The Champ Clark bridge was formerly a toll bridge and was named after Beauchamp Clark, a former speaker of the house from Bowling Green, MO. During the original construction, a span of the bridge collapsed on September 6, 1927, due to fault falsework. The second span from the Missouri shore collapsed without warning just after quitting time. The span collapse delayed completion for at least one year.
The bridge was designed by Harrington, Howard, and Ash, with construction being completed by the Missouri Valley Bridge and Iron co. of Leavenworth, KS and Wisconsin Bridge and Iron co. of Milwaukee, WI.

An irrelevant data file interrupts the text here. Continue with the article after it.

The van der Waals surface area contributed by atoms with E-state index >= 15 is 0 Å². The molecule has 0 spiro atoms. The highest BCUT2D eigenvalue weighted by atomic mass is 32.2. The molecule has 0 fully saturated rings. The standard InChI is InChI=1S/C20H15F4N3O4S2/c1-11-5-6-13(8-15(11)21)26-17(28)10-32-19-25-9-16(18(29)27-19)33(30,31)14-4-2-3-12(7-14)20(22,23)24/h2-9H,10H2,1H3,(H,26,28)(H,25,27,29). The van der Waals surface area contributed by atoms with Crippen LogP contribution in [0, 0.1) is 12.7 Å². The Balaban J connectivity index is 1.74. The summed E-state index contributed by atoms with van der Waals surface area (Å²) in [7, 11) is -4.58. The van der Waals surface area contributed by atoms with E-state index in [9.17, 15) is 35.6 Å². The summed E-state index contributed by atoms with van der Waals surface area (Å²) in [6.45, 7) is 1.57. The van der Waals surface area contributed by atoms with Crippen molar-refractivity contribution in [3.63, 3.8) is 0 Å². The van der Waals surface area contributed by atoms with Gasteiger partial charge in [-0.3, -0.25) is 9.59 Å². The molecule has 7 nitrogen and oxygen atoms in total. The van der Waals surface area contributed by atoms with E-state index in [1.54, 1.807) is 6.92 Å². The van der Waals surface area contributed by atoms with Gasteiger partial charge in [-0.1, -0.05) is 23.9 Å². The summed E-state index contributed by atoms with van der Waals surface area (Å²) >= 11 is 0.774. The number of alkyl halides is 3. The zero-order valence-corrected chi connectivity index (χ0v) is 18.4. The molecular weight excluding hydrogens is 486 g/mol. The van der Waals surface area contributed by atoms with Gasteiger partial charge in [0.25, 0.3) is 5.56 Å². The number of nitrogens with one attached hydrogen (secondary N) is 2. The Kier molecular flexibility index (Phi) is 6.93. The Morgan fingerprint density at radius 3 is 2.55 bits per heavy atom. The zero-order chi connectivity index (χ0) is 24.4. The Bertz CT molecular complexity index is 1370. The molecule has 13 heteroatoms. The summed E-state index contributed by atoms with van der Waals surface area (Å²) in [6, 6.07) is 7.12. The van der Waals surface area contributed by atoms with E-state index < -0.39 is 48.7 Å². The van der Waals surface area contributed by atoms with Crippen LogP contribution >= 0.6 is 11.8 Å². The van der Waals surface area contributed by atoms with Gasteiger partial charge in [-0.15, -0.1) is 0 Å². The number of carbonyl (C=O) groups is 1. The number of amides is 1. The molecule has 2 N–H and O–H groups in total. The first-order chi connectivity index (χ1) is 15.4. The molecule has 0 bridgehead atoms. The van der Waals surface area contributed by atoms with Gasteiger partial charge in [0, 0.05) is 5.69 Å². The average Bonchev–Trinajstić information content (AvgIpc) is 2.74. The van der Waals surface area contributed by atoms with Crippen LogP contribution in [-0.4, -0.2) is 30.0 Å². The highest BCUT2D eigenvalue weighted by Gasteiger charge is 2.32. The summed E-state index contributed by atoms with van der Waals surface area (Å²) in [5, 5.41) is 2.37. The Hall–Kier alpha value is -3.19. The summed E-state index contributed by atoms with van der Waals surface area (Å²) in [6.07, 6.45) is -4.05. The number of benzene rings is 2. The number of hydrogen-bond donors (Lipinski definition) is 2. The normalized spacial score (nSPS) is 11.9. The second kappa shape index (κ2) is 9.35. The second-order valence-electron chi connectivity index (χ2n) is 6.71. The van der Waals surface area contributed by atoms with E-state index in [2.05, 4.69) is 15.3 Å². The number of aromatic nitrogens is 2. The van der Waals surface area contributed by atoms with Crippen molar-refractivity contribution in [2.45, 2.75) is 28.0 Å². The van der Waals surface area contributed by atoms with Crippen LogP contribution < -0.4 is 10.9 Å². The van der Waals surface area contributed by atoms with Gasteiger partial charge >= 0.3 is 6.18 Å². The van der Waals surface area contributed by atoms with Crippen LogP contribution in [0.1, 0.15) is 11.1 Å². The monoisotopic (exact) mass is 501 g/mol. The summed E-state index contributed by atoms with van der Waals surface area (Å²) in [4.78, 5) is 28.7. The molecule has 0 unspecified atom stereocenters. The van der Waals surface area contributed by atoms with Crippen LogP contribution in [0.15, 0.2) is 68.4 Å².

The bridge was narrow, allowing for two lanes of traffic on a 20-foot deck. The bridge was 2,286.4 feet in length. The span over the main channel of the Mississippi River was 418.5 feet in length.
This project entailed the explosive demolition of the through-truss bridge, spans 2, 3, 4 & 5, and 6 river pier bases over the Mississippi River.
Integration of the crews to work simultaneously made it possible to bring the job in on schedule and without incident.